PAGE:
McDonough 472




Professor Mark O’Brien




Professor Roger Skalbeck

E.B.Williams Library 208A




Professor Kevin Mulcahy






Syllabus (Annotated)




In our class meetings, we will focus on issues related to access to justice with an emphasis on how technologies are altering the landscape for persons of limited means. We will also explore how various technologies have the potential to empower disadvantaged and marginalized individuals and communities. Topics discussed include the justice gap, economic and regulatory barriers to access, resource constraints and statutory restrictions on publicly funded legal services. Several classes will be devoted to expert system design and authoring in the Neota Logic platform.


Topics and Assignments


1. 1/15 — Introduction to The Seminar/Access to Justice Themes


This is an introduction and brainstorming session. To prepare ask our students to watch a brief video on legal expert systems and then ask them to consider what types of legal problems are suited to solutions using legal expert systems. We also ask them consider in what substantive areas is access to the legal system a problem, what are some of the underlying causes and what are possible solutions.


2. 1/22 — Visual Presentation of Information


We ask students to do a brief presentation about a hobby, passion or obsession – current or former.




3. 1/29 —James Sandman, LSC and the Access to Justice Landscape


Apps and teams assigned by 1/29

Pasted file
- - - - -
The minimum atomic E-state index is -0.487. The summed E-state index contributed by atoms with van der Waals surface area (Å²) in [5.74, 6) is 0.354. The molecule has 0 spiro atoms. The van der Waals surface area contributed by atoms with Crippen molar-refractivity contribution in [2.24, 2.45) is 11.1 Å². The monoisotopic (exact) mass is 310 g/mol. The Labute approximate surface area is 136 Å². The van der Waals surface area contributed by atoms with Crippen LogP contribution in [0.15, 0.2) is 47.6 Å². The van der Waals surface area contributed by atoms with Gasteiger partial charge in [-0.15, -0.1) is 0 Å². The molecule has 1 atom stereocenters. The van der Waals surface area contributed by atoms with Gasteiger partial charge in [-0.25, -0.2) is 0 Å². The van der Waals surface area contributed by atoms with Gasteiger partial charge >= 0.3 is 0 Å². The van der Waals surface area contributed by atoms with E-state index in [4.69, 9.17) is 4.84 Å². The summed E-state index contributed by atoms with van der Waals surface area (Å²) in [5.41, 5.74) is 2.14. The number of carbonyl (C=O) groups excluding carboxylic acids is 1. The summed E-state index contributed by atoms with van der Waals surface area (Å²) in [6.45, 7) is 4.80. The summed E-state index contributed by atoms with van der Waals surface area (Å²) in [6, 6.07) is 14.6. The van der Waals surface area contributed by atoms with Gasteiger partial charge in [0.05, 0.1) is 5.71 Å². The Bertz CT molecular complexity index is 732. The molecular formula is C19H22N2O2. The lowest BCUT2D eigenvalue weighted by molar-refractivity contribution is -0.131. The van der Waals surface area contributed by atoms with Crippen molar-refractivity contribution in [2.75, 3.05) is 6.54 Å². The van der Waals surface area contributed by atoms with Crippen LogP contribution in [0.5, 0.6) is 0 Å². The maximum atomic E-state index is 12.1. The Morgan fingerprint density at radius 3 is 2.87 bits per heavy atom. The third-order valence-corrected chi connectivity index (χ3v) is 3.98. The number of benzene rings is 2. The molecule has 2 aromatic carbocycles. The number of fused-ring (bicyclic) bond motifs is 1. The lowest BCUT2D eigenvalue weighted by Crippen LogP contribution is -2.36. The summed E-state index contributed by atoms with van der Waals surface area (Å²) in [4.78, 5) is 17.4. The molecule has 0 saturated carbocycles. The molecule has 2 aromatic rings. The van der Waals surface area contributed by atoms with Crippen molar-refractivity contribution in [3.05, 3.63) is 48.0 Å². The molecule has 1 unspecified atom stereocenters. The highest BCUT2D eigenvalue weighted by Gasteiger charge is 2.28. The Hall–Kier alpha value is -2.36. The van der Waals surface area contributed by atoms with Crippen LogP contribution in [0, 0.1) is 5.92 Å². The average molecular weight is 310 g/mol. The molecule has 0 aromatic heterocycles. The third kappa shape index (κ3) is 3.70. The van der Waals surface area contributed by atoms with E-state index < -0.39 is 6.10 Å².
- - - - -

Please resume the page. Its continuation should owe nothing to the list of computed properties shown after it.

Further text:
4. 2/5—Introduction to Expert System Design: Crush the Mush, CRFO, Design Templates and Flow Charts


5. 2/12 —David Udell, Justice Index


2/19 Faculty Retreat: No Class


6. 2/26 —The Role of Technologies in Increasing Access to Justice (Self-Help Pro Bono Net; Law Help Interactive)


2/ 26 App Design Documents Due by COB


7. 3/5 — Authoring in NL: Basics


3/12 Spring Break


8. 3/19 — Advanced Crush the Mush/Authoring in NL continued


3/21 Team Assessments due


We asks students to rate themselves and their teammates based on a number of criteria. The form is included in our materials.


3/24-3/25 – Meet faculty/team review meetings


9. 3/26 —Matthew Burnett, Immigration: a Case Study/ Team Discussions


3/31 to 4/4 – Kevin Mulcahy Video Team Meetings (dates to be confirmed)


10. 4/2 —Regulatory Limits and Unauthorized Practice of Law


Janson v. Legal Zoom; Marc Lauritsen, Liberty, Justice and Legal Automata


11. 4/9 —Topics to be determined/Team discussions


12. 4/16—Professor Rebecca Sandefur, University of Illinois


Sandefur, Money Isn’t Everything


Sandefur, Civil Legal Needs and Public Legal Understanding





Confirmed Judges: Jane Aiken, Associate Dean for Experiential Education; Peter Gronvall, Managing Director, Huron Consulting Group; Karen Lash,



4/25 – Final design documents and team assessments due



Reading to Links:






Sandman Bio



Fact Sheet on the Legal Services Corporation



Report of The Summit on the Use of Technology to Expand Access to Justice



Documenting the Justice Gap in America





NCAJ Web site



NCAJ Overview



Justice Index web page



Abel & Udell, Justice Index: Measuring Access to the Courts, MIE Journal


Family Matters, NYLJ, July 22, 2013



We Need a National Justice Index, NYLJ, Dec. 5, 2011



World Justice Project, Rule of Law Index, 2012-13

















Pocket DACA (mobile app) Android: http://bit.ly/1d5d94t;


iTunes: http://bit.ly/1r1As30


Course Model: Concordia University School of Law’s A2J Clinic



Date & Learning Outcomes


Reading & Student Assignments


Instructor Activity


Class 1: Understanding of the project and how it contributes to the goal of equal access to justice and a discussion of needs assessments